The case, County of Cook v. Bank of America, seeks compensation and injunctive relief over the bank's discriminatory mortgage lending practices that resulted in loss of tax revenues and administrative costs to the county. The Court took the case under advisement.

Brief Opposes Stay of Litigation Pending Arbitration

October 21st, 2022

     CCL argued that a Missouri trial court should not stay its proceedings growing out of a train derailment because Defendant BNSF seeks mandatory arbitration of the wrongful death and injury claims by passengers and their estates. Joining with Davis Bethune Jones of Kansas City, CCL President Robert S. Peck argued that BNSF has no valid arbitration clause because it relies on its status as a third-party beneficiary of Amtrak, which sold the tickets. Amtrak, however, is a government agency and, as such, is required to observe constitutional rights. A mandatory arbitration requirement would abrogate the injured parties rights to trial by jury and access to the courts, the brief argues. 

     In addition, the brief adds that some passengers obtained their tickets through means other than the Amtrak website, such as over the phone, at ticket windows, and travel agencies, where they received no notice of any arbitration requirement, invalidating the imposition of arbitration under traditional contract principles. Finally, the brief argues that the Amtrak arbitration agreement makes a purchaser an agent for all who might later make a claim based on their purchase of a ticket, a form of agency that also violates contract principles and, in the cases of wrongful death, improperly treats all claims as derivative in violation of Missouri law.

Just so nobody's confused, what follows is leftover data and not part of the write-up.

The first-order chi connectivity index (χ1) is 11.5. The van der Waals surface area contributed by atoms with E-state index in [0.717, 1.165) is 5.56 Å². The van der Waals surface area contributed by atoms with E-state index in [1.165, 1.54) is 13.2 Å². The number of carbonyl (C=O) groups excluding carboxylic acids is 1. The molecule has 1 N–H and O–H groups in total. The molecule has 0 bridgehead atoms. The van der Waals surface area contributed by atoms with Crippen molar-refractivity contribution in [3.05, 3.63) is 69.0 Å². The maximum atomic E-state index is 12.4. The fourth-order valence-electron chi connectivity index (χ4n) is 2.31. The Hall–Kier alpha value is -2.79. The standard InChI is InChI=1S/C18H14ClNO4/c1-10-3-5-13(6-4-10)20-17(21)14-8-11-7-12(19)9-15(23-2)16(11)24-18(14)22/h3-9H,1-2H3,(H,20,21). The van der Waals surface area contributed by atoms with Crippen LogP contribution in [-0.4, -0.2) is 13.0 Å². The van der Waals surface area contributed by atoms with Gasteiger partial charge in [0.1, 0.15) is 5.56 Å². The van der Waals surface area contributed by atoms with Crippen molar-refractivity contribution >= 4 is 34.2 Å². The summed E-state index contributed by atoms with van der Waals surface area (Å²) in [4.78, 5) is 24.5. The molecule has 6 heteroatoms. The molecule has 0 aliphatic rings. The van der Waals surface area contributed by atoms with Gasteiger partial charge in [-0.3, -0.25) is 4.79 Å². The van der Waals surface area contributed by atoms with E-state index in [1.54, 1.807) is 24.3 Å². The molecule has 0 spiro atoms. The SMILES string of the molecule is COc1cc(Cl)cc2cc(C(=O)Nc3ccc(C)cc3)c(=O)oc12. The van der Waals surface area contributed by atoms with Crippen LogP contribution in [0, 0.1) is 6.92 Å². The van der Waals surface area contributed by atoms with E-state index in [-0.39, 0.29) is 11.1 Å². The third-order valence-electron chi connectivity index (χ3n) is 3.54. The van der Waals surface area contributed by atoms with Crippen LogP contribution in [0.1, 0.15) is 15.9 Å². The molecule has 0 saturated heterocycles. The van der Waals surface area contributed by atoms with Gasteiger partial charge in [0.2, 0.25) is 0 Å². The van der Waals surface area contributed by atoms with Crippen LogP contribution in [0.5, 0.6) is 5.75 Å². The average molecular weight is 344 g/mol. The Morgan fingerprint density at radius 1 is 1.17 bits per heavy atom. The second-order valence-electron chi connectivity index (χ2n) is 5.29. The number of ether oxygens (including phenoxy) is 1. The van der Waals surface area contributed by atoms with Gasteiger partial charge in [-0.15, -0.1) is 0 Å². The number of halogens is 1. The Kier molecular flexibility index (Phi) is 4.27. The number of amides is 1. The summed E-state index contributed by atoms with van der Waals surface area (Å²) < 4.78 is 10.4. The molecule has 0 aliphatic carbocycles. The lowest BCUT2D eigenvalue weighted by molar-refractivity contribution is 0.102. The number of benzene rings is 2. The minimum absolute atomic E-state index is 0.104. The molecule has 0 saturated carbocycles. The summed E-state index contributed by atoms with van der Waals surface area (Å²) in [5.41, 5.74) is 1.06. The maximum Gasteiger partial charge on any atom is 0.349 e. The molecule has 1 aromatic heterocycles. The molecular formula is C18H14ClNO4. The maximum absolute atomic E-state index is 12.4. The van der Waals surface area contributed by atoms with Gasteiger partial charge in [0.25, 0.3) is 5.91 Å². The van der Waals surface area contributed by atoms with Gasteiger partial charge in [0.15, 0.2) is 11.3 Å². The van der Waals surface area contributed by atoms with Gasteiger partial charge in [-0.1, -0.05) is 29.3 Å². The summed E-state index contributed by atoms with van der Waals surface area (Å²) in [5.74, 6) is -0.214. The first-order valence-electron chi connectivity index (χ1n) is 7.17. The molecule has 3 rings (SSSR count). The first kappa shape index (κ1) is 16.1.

The parties' different positions on the issues of the validity of the arbitration provision will be the subject of a hearing on November 3.

Peck Posts Blog on the Use of History in Constitutional Litigation

October 16th, 2022

    In a new blog post, CCL President Robert S. Peck both critiques the Supreme Court's new approach to historical practice as the basis for constitutional analysis, showing the illogical uses that lower courts have now adopted.

     In its end of term decision in N.Y. State Rifle and Pistol Association v. Bruen, the Supreme Court struck down a 1915 NY gun regulation law as inconsistent with historic traditions. Although the Supreme Court recognized that regulations could be imposed for "sensitive areas," some lower courts have now struck down other regulations because historic traditions were not evident that would allow restrictions based on being under 21, past criminal activity, or even at summer camps, which did not exist at the time the Second Amendment was ratified.